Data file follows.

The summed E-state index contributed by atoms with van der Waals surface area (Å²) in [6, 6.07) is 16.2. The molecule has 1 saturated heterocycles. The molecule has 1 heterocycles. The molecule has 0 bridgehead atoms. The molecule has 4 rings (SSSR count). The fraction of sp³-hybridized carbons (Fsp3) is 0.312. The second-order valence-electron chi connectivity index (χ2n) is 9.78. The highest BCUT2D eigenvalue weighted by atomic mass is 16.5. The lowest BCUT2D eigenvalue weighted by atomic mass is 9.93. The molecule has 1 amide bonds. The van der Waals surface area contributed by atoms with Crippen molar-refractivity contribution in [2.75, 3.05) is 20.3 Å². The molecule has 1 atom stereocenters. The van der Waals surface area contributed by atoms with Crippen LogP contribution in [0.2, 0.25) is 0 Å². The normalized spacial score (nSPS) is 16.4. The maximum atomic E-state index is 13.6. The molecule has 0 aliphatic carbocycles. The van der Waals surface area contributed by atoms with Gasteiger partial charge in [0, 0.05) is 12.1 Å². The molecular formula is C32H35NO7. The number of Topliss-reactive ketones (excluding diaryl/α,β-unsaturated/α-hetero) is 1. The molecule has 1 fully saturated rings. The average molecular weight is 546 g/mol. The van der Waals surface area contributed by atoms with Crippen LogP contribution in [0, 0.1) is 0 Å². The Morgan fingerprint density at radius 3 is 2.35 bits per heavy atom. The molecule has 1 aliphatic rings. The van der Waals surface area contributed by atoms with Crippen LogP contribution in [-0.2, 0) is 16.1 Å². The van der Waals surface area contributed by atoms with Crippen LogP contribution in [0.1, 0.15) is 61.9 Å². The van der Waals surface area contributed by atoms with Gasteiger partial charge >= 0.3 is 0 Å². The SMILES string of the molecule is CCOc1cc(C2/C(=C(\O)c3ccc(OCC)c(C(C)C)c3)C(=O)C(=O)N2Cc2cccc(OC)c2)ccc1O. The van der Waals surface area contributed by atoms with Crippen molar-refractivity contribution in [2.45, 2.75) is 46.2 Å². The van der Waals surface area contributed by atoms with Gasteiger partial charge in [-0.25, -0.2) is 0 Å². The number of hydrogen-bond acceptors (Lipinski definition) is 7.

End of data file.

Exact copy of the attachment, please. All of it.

The summed E-state index contributed by atoms with van der Waals surface area (Å²) in [6, 6.07) is 16.2. The molecule has 1 saturated heterocycles. The molecule has 1 heterocycles. The molecule has 0 bridgehead atoms. The molecule has 4 rings (SSSR count). The fraction of sp³-hybridized carbons (Fsp3) is 0.312. The second-order valence-electron chi connectivity index (χ2n) is 9.78. The highest BCUT2D eigenvalue weighted by atomic mass is 16.5. The lowest BCUT2D eigenvalue weighted by atomic mass is 9.93. The molecule has 1 amide bonds. The van der Waals surface area contributed by atoms with Crippen molar-refractivity contribution in [2.75, 3.05) is 20.3 Å². The molecule has 1 atom stereocenters. The van der Waals surface area contributed by atoms with Crippen LogP contribution in [0.2, 0.25) is 0 Å². The normalized spacial score (nSPS) is 16.4. The maximum atomic E-state index is 13.6. The molecule has 0 aliphatic carbocycles. The van der Waals surface area contributed by atoms with Gasteiger partial charge in [0, 0.05) is 12.1 Å². The molecular formula is C32H35NO7. The number of Topliss-reactive ketones (excluding diaryl/α,β-unsaturated/α-hetero) is 1. The molecule has 1 fully saturated rings. The average molecular weight is 546 g/mol. The van der Waals surface area contributed by atoms with Crippen LogP contribution in [0, 0.1) is 0 Å². The Morgan fingerprint density at radius 3 is 2.35 bits per heavy atom. The molecule has 1 aliphatic rings. The van der Waals surface area contributed by atoms with Crippen LogP contribution in [-0.2, 0) is 16.1 Å². The van der Waals surface area contributed by atoms with Crippen LogP contribution in [0.1, 0.15) is 61.9 Å². The van der Waals surface area contributed by atoms with Gasteiger partial charge >= 0.3 is 0 Å². The SMILES string of the molecule is CCOc1cc(C2/C(=C(\O)c3ccc(OCC)c(C(C)C)c3)C(=O)C(=O)N2Cc2cccc(OC)c2)ccc1O. The van der Waals surface area contributed by atoms with Crippen molar-refractivity contribution in [2.45, 2.75) is 46.2 Å². The van der Waals surface area contributed by atoms with Gasteiger partial charge in [-0.25, -0.2) is 0 Å². The number of hydrogen-bond acceptors (Lipinski definition) is 7.